A high-profile prosecutor reaped stock gains worth 3.7 billion won ($3.23 million) last year, then offered to resign amid growing public suspicion over the weekend. He posted the highest in 2015 wealth growth among the nation’s 2,300 ranking officials, who were subject to private property disclosure.
Jin Kyung-jun, a senior prosecutor of the Korea Immigration Service at the Ministry of Justice, had bought some unlisted shares of local mobile game developer Nexon. He took gains by selling about 800,000 shares after Nexon was listed on a Japanese bourse.
Aside from last year’s gains of 3.7 billion won, Jin reportedly enjoyed collective gains of more than 10 billion won by trading Nexon stocks over the past decade.
Jin has rejected any negative allegation in a statement. He argued that the investment opportunity had been initially offered to a friend of his, who sought shared the opportunity with many of his own friends including Jin.
The Justice Ministry also appears to have downplayed suspicions among the public. Its official was quoted by a news provider as saying that Jin “has internally verified how he came to buy and sell the stocks.”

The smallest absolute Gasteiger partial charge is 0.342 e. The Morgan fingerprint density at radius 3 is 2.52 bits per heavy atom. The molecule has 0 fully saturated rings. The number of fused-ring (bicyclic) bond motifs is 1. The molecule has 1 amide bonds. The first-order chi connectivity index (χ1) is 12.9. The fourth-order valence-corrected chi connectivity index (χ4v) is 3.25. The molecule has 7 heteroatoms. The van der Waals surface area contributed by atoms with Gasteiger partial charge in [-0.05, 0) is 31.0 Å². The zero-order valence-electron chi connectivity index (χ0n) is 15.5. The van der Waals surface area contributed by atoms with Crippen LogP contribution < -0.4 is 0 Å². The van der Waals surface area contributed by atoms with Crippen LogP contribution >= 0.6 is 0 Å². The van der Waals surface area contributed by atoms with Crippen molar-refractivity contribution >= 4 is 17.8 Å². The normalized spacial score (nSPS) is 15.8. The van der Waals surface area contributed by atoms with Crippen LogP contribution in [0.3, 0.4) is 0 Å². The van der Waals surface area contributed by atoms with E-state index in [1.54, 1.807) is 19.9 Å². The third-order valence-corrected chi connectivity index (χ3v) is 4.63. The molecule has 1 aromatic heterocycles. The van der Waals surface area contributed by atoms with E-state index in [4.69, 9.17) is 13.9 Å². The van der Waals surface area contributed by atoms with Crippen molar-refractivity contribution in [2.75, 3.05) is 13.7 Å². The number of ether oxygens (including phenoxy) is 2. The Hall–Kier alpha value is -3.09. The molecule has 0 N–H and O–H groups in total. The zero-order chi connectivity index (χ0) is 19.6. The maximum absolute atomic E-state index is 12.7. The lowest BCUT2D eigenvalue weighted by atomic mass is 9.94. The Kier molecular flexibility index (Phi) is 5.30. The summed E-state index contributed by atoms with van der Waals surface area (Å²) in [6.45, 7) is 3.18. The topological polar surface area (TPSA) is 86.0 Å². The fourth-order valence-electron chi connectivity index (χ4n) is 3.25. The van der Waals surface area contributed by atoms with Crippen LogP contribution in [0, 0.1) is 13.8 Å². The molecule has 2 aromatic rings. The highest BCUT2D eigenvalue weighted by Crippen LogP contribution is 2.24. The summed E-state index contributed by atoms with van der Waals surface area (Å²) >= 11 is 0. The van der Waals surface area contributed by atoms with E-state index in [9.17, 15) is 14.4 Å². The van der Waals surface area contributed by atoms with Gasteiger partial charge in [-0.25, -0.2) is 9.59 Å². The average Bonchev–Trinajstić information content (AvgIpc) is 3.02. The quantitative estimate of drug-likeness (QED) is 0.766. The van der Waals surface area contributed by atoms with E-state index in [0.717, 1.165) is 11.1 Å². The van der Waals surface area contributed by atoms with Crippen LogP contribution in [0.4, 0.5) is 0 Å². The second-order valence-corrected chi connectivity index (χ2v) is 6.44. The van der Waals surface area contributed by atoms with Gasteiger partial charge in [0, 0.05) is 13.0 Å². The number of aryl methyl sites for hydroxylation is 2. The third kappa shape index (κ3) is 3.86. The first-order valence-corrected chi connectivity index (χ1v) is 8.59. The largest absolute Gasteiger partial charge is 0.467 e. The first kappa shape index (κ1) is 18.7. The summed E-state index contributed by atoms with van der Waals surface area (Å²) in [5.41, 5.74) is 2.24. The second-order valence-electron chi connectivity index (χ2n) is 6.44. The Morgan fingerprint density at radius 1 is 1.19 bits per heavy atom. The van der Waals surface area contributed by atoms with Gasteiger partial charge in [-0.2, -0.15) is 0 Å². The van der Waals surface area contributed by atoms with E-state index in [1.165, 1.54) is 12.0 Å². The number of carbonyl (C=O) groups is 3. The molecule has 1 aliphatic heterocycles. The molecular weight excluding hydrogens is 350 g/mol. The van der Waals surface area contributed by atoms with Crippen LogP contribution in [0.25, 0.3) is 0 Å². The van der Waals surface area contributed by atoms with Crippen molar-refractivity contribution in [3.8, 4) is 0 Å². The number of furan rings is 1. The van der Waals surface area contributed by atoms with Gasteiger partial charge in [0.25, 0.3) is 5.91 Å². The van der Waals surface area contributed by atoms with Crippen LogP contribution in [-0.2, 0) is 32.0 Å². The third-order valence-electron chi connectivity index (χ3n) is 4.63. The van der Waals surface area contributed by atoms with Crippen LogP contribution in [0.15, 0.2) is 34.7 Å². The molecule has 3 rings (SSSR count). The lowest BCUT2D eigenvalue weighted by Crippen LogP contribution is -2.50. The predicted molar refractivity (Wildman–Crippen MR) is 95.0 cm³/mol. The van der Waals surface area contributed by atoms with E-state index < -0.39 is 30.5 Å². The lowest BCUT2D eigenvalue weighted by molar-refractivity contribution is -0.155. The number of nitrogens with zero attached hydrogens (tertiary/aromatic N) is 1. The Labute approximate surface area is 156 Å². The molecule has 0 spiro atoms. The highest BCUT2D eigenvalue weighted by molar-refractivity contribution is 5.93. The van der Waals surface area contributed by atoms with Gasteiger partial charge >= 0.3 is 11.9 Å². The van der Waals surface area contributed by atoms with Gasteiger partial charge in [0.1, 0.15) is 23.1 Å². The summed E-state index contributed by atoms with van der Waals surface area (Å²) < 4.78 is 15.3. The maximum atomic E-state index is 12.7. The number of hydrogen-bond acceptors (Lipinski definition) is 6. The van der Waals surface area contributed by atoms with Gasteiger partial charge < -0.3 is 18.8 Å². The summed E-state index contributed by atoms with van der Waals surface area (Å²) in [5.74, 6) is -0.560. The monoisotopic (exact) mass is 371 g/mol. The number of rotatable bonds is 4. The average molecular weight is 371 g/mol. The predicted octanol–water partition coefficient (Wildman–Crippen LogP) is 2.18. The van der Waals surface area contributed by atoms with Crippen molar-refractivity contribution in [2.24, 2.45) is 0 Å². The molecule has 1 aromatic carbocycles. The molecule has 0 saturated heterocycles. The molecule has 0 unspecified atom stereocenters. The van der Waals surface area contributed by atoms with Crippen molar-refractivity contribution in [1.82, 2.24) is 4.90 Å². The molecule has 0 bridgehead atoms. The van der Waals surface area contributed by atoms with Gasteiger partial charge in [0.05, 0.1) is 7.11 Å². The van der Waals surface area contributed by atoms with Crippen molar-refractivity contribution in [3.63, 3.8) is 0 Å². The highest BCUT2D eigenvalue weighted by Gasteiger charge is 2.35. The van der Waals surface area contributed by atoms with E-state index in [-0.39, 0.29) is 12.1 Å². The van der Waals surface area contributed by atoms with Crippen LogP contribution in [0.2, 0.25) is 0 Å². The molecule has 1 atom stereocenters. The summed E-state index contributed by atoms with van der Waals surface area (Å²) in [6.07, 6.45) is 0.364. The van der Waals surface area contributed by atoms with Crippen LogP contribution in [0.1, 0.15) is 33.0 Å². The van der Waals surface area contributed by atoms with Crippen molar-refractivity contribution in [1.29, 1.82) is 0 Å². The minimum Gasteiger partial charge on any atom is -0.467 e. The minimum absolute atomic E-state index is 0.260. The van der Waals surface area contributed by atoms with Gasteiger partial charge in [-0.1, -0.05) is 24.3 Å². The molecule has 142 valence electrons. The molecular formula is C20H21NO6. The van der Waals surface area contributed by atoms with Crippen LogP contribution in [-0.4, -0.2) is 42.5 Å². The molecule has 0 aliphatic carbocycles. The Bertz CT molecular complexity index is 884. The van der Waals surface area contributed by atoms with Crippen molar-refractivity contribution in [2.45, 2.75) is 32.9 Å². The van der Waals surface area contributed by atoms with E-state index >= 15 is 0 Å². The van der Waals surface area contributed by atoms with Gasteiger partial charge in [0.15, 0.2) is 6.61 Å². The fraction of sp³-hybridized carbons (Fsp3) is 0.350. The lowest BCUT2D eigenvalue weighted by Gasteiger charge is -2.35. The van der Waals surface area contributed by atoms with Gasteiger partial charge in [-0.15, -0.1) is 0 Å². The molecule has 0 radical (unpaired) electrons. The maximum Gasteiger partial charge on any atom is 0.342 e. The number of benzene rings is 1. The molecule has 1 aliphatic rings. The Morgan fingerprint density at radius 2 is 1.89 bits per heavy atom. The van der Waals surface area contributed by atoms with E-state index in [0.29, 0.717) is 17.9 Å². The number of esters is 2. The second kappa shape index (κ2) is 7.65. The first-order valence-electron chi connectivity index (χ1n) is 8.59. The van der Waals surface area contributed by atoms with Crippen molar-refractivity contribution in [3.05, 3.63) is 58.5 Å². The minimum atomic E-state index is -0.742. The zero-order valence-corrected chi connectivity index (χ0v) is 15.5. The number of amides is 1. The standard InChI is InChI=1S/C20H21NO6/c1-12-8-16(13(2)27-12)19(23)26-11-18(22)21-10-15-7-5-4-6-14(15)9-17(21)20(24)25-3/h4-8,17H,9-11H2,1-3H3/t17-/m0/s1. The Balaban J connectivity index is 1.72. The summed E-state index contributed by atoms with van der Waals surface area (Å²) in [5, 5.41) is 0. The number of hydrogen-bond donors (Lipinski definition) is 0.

There is a possibility that his equities trading was not relevant to his status as a high-ranking civil servant or prosecutor. Nevertheless, there is a need for Jin and the ministry to resolve the allegations.
Jin had served for the Korea Financial Intelligence Unit, an investigative arm of the Financial Services Commission, as a division leader. He had also been in charge of the department for finance and taxation probe at the Seoul Central District Prosecutors’ Office.
The FSC, to which the prosecutor had been dispatched, is the nation’s top financial regulator, and its KFIU could easily access a variety of low-key information. FSC investigators should look into whether Jin had exploited corporate insider information on Nexon. The same sort of reviews are necessary for the Seoul Central District Prosecutors’ Office.
Stock traders engaged in any irregular use of insider information could be subject to criminal punishment.
The Justice Ministry official reportedly clarified that it seems that Jin “decided to quit as he feels the ongoing controversy may undermine the reputation of the Justice Ministry and the prosecution.”
Like the ministry official’s remarks, it is a matter of credibility of the criminal investigative agency and code of conduct as a ranking civil servant. So the ministry has an obligation to launch an official probe on him in close coordination with financial regulators.
Jin has also told reporters that he would sincerely cooperate with any investigation, if necessary, by submitting all related documents as of an ordinary citizen. It is welcome to see his confident position at the present stage.
The prosecutor tendering his resignation is not a solution. He should settle the problems he created in the civil service and the capital market.